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August 13, 2022
Germany has ‘homework’ to do on gas demand cuts to preserve EU unity
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Germany has ‘homework’ to do on gas demand cuts to preserve EU unity

The EU reached a draft agreement on Tuesday for member states to voluntarily reduce gas consumption by 15 percent from August to March. The burden will fall unevenly given that some countries are more dependent than others on Russian gas. But beyond what’s in the text, analysts say that countries that failed to heed the warnings about reliance on Russia – Germany especially – will have to do a lot of heavy lifting if they want to preserve European unity on the matter.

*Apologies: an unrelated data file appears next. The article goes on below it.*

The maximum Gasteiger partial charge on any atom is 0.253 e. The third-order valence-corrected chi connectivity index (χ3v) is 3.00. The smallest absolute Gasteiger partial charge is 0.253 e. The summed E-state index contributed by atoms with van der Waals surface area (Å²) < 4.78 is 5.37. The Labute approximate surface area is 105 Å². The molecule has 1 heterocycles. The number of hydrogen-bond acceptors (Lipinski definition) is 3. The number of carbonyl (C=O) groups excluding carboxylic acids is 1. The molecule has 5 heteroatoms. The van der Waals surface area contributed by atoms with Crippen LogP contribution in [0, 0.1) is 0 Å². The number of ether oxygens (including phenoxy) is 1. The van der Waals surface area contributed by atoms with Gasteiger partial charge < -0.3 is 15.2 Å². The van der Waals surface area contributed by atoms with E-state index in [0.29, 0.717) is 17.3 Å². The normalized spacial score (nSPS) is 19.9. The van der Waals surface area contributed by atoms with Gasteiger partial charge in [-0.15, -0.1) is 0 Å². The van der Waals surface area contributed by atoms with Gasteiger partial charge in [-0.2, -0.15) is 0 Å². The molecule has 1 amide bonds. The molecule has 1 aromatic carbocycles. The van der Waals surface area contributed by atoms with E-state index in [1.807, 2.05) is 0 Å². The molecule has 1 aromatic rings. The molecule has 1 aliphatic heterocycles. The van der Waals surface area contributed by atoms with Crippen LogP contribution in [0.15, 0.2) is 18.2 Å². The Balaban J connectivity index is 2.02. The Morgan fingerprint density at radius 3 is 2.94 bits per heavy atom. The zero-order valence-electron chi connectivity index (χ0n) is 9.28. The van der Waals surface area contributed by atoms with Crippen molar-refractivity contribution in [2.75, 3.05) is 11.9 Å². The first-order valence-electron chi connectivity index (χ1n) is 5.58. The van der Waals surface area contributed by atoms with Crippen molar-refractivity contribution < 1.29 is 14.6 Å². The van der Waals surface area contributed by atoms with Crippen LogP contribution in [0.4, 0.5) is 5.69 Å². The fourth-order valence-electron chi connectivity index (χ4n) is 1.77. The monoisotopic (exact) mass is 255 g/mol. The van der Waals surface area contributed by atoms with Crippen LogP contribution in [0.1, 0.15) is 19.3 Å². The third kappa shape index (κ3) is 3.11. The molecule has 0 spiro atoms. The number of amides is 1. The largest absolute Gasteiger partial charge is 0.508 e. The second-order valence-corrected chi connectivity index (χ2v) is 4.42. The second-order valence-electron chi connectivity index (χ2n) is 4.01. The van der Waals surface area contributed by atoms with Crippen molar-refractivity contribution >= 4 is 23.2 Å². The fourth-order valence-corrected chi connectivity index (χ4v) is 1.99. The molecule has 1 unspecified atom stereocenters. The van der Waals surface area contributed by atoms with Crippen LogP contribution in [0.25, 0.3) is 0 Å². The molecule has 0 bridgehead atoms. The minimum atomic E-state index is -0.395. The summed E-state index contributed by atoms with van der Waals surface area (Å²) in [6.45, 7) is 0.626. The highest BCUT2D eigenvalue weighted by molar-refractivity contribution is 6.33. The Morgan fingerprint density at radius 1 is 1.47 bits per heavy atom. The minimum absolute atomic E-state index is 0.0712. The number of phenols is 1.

EU energy ministers approved this deal on July 26 to economise on gas – a necessary step to ensure the heating stays on this forthcoming winter – the same day Russia’s state-backed gas firm Gazprom announced it was cutting flows to Germany through the Nord Stream 1 pipeline to 20 percent of capacity.

The gas demand cuts are voluntary but could be made mandatory if an “emergency” arises. And the deal contains numerous opt-outs and special exceptions for countries, like Spain and Ireland, that avoided dependence on Russian gas and have limited capacity to export it to other EU members.

In this way, the deal is a much watered down version of the 15 percent reductions across the board requested by the EU Commission in a plan outlined last week.

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